He celebrates Trump’s election victory in the Basler Zeitung as a blow “against the culture of political correctness.” He defends the AfD against the “groundless accusation” that there were fascists among its parliamentary deputies.
Another recurring issue that recalls Trump and Bannon is Baberowski’s attacks on the media and established political parties. The professor, who enjoys access to a wide range of media channels and who ruthlessly attacks his critics, creates the impression that he lives in a dictatorship where opinions are suppressed. Commenting on criticism of Volkish-nationalist ideas and xenophobia, he wrote: “With a moral pistol, the safety catch off, the dictatorship of the politically correct compels citizens to say only what it wants to hear.”
At the height of the refugee crisis in October 2015, Baberowski raged in the Neue Zürcher Zeitung against the “virtue-mania” of the “authorities,” who excluded those opposed to refugees from the debate on immigration. “In the world of the moral righteous, into which Germany has been transformed by the mainstream media, prudence and reason have been outlawed. Whoever refers to healthy common sense risks exclusion and contempt. Whoever violates the limits of the republic of virtues is to be banished to darkest Germany.”
In the Frankfurter Allgemeine Zeitung, Baberowski simultaneously played off socially disadvantaged sections of the population against refugees, in the style of the AfD or France’s National Front. “Why should an immigrant receive for free what those who live here have worked hard for decades to secure?” he asked. “Secretaries, construction workers, mothers who have little money available in their old age, hairdressers unable to afford a home because their wages are insufficient, do not understand why the social welfare net is there for those who have made no contribution to its financing.”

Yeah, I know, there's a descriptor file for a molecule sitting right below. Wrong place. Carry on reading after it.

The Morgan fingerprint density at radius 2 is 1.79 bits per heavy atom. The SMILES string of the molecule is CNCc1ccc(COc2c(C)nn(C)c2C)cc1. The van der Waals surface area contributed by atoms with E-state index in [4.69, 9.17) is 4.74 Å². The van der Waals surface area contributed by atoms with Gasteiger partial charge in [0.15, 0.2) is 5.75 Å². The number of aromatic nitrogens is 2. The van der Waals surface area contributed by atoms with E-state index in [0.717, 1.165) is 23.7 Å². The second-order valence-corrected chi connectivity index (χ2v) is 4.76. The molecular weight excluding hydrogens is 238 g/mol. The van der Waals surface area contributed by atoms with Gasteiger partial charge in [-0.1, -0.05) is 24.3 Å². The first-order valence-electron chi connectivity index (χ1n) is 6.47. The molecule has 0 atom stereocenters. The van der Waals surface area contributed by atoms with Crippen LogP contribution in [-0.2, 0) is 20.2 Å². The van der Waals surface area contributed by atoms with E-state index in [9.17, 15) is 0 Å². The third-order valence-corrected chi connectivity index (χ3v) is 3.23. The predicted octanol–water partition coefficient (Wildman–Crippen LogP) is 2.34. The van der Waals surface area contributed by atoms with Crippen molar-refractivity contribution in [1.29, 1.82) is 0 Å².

He ultimately drew on the arguments of cultural racism to justify his agitation against refugees. “The integration of several million people in a short time interrupts the continuity of our traditions, on which we base ourselves and which sustain a society and provide it with consistency,” he wrote.
There can be no doubt about the extreme right-wing character of Baberowski’s views. Even in the Frankfurter Allgemeine Zeitung, Jannis Panagotidis, Patrice Poutrous and Frank Wolff have criticised Baberowski for abandoning in his polemics “knowledge derived from historical migration research in favour of intervening in the debate as a ‘concerned citizen’ with pre-scientific professions of faith.”
In the taz newspaper, Daniel Bax accused “prominent publicists” of acting as “mouthpieces for right-wing and far-right circles,” and referred to Baberowski as an example. “Baberowski was invited to a CSU (Christian Social Union) meeting in Erding in early October,” he wrote. “But his theses are also shared by the NPD (a neofascist party).”